13. Jane63 | | #13

    I can't wait to try this technique. I tried to buttonhole around the edges of hooks but it always looked messy. Now I know why. will have to buy some beeswax though.

  14. bobine | | #14

    Beautifully executed! If ever you are stuck without beeswax and have to sew a metal button or snap that keeps on falling off, you can use dental floss. Mind you, the result will not be as elegant.

  15. MarionQ | | #15

    Beautiful. Candle wax works well if you don't have beeswax. Run thread over a candle. Be careful about the color, though.

  16. User avater
    ZBWonderWoman | | #16

    Love the use of a decorative stitch to secure snaps and/or hooks 'n' eyes. Like the Hong Kong seam finish, it adds so much to the finished garment. Not to mention securing a small closure without looking tacky.

    Dental floss? Good stuff, this. Used it to secure some great looking crystal buttons with a metal shank to a light-weight metallic fabric. Backed each shank button with a tiny, flat, pearl-type button to ensure (sleazy) metallic fabric would not rip and/or shred. Stitching lasted over 30 years until the day I finally dumped the blouse, but not before I cut off all 12 of those marvelous crystal buttons.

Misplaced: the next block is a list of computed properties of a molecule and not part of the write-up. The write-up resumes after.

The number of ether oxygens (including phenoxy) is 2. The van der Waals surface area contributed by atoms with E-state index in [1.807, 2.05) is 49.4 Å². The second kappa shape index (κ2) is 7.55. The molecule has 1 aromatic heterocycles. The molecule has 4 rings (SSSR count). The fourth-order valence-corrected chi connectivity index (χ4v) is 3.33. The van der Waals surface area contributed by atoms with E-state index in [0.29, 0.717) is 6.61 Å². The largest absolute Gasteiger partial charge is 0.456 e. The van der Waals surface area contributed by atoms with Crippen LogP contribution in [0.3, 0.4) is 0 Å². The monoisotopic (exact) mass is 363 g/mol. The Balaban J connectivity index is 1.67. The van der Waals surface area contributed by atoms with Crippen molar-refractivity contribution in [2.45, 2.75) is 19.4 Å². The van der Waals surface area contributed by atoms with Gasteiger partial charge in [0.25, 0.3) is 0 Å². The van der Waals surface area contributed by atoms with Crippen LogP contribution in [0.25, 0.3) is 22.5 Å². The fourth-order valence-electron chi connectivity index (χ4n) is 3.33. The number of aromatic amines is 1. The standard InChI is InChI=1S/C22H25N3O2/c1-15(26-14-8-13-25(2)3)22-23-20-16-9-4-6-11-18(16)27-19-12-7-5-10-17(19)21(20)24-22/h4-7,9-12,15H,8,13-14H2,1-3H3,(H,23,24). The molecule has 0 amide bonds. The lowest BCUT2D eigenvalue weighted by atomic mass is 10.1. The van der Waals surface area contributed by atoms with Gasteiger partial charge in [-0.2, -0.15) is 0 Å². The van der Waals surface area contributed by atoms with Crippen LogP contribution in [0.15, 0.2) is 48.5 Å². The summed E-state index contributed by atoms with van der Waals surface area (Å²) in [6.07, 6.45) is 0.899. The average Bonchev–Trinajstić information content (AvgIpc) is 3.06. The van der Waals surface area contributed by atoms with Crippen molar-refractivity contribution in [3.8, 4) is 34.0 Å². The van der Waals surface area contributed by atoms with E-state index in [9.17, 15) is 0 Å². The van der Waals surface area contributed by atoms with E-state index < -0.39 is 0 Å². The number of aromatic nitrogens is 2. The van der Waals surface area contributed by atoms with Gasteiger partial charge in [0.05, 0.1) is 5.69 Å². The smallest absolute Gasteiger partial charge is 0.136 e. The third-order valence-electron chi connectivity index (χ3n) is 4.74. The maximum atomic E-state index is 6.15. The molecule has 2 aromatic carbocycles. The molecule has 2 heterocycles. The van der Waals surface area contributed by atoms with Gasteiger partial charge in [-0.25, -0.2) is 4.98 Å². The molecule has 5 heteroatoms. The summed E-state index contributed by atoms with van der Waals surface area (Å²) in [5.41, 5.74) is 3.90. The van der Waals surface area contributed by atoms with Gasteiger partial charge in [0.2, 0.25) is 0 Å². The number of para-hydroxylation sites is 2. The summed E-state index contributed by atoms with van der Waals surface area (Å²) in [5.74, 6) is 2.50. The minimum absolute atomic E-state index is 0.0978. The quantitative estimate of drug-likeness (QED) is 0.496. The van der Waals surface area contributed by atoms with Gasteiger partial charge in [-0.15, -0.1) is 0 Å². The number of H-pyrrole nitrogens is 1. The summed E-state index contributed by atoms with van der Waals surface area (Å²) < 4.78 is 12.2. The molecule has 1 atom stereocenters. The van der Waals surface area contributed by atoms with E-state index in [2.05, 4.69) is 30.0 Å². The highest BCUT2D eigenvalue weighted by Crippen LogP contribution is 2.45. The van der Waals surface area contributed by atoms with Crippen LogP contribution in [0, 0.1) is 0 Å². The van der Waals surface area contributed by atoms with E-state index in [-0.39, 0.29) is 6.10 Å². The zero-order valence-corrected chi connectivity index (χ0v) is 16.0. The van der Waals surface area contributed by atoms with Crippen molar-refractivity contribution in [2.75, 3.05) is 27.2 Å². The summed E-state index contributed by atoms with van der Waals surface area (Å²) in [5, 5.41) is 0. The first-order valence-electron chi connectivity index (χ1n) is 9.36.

17. PointPatou | | #17

    Very nice. I've seen this method before, but the discussion here and photos make is especially clear.

  18. WandaJ | | #18

    Thank you Susan for this informative article. We can always count on you for clearly written and illustrated articles about fine sewing techniques. Perhaps to accompany this tutorial next you will instruct us on how to neatly cover the snaps. Always welcoming your instructive articles.

  19. betonme | | #19

    Looks great and sounds terrific. Will use this technique the next time I use snaps or hooks.

  20. User avater
    MDNB | | #20

    I was taught this method by my grandmother who had the most beautiful stitches, evenly spaced and perfect tension. She spent many hours with me watching her do handwork. This method is the one that stuck the best of all she taught me. If I ever put a hook and eye on the lazy way I think of her cut it off and do it her way.